More than nine out of 10 school leaders say the early career framework (ECF) has created extra workload for new teachers, with concerns mentors are also “drowning” in work.
Teachers get a five per cent timetable reduction in their second year in the classroom for development, and more experienced staff should be freed up to be mentors.
But a survey of 1,003 headteachers by school leaders’ union NAHT found 95 per cent felt the reforms had increased workload for new teachers.
Nearly all leaders surveyed said the ECF had also negatively impacted the workload of mentors, with four in five saying the increase was “significant”.
Paul Whiteman, general secretary, claimed mentors are “drowning”. Just over a quarter of those surveyed – 28 per cent – reported that mentors did not want to continue with their roles as a direct result of the ECF impact.
“What’s needed is immediate action to create flexibility in the programme to allow early career teachers and mentors to focus on what matters most for their individual contexts,” Whiteman added.
The survey also found a third of leaders feared the new pressures would have a negative impact on new teacher retention rates.
The Department for Education said it is “committed to gathering evidence about the implementation of the ECF, including any impact on workload, to ensure we maximise the impact of these reforms”.
Despite the concerns, leaders generally supported the changes. Fifty-five per cent agreed with a two-year – instead of one-year – induction for new teachers.
Nearly half felt the reforms will have a positive impact on the professional development of new teachers.
Whiteman added the changes had “great potential” but demanded changes to get “workload and impact on work-life balance under control”.
If not, he added it could “end up doing considerable damage to retention rates, even as it tries to improve them”.
Schools can deliver the ECF through funded provider-led programmes, do their own training using DfE-accredited materials or design their own ECF-based induction.
Nearly 90 per cent of respondents were using one of the six approved providers. Just five per cent used DfE-materials and two per cent designed their own.
Zoe Shepherd, assistant headteacher at Beaumont School in Hertfordshire, said it was proving a “challenge” for mentors to find time to both study ECF resources and be the “experienced ear” for new teachers at hard times. They are using the provider-led route.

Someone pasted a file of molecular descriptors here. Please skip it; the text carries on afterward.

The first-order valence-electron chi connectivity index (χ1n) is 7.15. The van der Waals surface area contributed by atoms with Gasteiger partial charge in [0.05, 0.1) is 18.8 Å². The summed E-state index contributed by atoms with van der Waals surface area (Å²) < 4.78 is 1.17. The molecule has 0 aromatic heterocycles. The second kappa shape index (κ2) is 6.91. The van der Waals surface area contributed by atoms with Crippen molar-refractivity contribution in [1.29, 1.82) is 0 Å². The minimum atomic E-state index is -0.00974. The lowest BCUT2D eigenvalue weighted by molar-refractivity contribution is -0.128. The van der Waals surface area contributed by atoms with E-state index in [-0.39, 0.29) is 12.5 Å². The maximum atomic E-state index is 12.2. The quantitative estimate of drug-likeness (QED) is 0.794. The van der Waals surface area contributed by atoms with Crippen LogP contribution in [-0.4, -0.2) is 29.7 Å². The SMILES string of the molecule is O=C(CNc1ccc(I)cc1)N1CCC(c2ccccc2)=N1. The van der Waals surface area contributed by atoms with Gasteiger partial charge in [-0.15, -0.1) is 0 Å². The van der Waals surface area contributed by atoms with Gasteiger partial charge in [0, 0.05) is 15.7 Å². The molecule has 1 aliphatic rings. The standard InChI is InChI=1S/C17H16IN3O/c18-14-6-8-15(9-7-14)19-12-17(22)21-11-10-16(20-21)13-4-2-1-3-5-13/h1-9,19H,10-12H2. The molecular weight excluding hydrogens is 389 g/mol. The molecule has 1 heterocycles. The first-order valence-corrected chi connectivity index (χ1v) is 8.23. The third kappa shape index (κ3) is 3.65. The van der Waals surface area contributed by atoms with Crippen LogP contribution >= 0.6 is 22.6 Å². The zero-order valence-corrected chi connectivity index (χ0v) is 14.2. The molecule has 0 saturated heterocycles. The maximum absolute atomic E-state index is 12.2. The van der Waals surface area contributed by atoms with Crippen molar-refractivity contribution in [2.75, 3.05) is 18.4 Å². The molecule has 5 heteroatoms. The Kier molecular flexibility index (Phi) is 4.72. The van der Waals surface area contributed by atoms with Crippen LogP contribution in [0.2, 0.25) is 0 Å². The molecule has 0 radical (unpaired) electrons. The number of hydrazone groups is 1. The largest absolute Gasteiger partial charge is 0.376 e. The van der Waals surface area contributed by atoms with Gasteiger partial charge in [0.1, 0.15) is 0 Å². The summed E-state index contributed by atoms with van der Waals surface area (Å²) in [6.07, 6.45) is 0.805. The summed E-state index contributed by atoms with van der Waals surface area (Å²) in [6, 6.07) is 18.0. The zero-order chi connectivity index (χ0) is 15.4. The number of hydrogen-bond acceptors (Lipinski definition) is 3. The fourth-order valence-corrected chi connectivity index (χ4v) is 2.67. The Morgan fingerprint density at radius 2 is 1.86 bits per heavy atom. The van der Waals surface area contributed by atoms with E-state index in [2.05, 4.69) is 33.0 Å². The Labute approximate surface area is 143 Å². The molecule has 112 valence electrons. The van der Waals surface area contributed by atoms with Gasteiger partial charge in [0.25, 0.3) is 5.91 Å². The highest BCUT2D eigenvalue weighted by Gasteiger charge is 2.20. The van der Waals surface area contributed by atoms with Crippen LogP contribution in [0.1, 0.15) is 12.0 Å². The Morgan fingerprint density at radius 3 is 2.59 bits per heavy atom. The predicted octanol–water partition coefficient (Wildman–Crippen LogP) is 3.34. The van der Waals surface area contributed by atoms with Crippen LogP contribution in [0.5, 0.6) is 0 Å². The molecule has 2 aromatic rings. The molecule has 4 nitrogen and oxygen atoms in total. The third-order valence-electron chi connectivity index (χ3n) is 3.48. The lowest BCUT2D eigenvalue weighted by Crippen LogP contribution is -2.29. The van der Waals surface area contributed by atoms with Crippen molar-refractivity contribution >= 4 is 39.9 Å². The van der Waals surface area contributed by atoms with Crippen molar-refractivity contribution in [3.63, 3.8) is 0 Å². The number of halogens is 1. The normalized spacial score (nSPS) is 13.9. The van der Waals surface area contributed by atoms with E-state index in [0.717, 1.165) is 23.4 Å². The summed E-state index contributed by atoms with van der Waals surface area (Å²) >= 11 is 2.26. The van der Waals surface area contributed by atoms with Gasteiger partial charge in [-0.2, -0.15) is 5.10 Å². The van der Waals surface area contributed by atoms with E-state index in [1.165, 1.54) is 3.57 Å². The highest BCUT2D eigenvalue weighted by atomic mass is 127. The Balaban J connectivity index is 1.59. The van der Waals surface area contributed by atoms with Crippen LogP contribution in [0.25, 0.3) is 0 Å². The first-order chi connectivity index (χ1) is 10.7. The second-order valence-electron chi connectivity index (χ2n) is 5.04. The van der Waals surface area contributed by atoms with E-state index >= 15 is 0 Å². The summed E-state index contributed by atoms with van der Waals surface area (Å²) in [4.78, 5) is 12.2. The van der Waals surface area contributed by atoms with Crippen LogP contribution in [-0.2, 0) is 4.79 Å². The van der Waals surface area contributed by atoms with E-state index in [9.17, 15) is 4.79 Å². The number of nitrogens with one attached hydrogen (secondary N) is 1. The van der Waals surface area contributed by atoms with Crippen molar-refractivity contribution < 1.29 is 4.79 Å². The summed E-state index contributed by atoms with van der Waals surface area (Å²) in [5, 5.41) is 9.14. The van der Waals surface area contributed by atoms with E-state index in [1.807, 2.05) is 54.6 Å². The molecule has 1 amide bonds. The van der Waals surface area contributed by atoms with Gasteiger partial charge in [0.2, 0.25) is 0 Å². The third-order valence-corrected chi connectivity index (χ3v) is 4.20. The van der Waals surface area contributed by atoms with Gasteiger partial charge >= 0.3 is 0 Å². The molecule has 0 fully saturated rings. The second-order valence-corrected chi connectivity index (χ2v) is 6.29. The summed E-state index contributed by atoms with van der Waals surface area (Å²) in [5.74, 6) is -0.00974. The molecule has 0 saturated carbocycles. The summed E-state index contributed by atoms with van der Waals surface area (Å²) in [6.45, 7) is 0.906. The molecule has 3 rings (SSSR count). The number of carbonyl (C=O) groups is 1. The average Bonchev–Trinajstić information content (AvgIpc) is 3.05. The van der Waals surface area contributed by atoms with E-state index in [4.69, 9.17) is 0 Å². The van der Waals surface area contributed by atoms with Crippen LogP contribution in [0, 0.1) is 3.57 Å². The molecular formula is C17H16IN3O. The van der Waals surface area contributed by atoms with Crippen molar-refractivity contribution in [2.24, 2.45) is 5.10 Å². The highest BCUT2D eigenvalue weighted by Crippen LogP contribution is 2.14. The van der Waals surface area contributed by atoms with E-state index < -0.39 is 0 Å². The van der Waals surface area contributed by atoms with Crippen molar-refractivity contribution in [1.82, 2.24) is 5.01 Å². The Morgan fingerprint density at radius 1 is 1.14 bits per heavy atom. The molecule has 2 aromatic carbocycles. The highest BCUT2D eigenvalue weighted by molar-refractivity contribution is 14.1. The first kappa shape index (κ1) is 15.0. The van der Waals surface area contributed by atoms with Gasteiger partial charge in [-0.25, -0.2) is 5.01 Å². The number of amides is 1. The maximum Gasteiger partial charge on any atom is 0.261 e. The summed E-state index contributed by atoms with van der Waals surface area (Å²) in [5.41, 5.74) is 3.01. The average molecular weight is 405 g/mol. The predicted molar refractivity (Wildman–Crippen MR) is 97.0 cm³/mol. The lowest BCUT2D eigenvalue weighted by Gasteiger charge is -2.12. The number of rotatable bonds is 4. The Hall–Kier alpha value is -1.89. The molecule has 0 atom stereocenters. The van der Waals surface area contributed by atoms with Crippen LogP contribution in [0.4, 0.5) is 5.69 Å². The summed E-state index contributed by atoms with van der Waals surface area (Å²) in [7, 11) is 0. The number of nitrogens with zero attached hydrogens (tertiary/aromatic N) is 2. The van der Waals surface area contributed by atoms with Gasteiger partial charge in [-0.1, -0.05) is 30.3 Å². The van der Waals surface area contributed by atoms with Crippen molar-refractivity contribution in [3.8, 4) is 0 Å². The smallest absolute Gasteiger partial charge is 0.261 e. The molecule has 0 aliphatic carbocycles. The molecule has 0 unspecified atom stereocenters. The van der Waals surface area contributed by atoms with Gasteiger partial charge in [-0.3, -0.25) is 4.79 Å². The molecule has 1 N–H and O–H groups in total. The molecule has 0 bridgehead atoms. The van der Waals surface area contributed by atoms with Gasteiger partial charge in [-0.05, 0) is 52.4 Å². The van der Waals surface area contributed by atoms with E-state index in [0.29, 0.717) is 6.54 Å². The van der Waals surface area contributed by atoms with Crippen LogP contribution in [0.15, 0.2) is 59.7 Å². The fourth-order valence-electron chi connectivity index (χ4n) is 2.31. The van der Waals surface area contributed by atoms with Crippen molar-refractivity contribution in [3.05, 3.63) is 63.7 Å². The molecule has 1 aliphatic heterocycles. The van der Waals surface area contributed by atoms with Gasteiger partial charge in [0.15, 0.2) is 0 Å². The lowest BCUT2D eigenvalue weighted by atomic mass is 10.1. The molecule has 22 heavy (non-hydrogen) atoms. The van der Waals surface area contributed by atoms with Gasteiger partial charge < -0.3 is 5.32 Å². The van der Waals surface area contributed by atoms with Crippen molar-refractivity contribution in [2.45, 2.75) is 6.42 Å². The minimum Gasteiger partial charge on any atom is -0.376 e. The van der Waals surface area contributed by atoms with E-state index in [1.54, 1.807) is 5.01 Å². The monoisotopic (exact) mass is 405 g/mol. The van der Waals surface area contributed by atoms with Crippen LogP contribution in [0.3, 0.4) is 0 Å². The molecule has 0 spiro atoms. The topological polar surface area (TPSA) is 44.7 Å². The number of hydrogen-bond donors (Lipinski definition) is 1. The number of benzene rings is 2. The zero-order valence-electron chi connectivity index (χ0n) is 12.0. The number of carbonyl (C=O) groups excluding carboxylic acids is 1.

She added: “For some ECTs this is what could make the difference between them staying in teaching or leaving feeling burnt out. We need flexibility to support each teacher as an individual because depending on their ITT and previous experience, they start in different places.”
Faye Craster, a director overseeing the ECF for one of the providers Teach First, said last month teacher development “has to be at the expense of something else”.
NAHT wants DfE to review providers’ practices to ensure that programmes can be delivered and managed within the working day.
All six providers were approached for comment.
Jonny Uttley, chief executive of The Education Alliance (TEAL) trust which is delivering its own programme, said this allows “flexibility” to “deliver sessions to suit the needs of our schools”.
For instance, all mentor training was delivered before the start of the school year.
Dame Alison Peacock, chief executive of the Chartered College of Teaching, said the ECF has the potential to “stem the tide” of new teachers quitting.
But she said “we cannot be in a position where the reforms intended to help make things worse”.
A DfE spokesperson added: “After a challenging time during the pandemic, making sure new teachers receive high quality training and support at the start of their careers is more important than ever – helping them to build their skills and confidence early on.”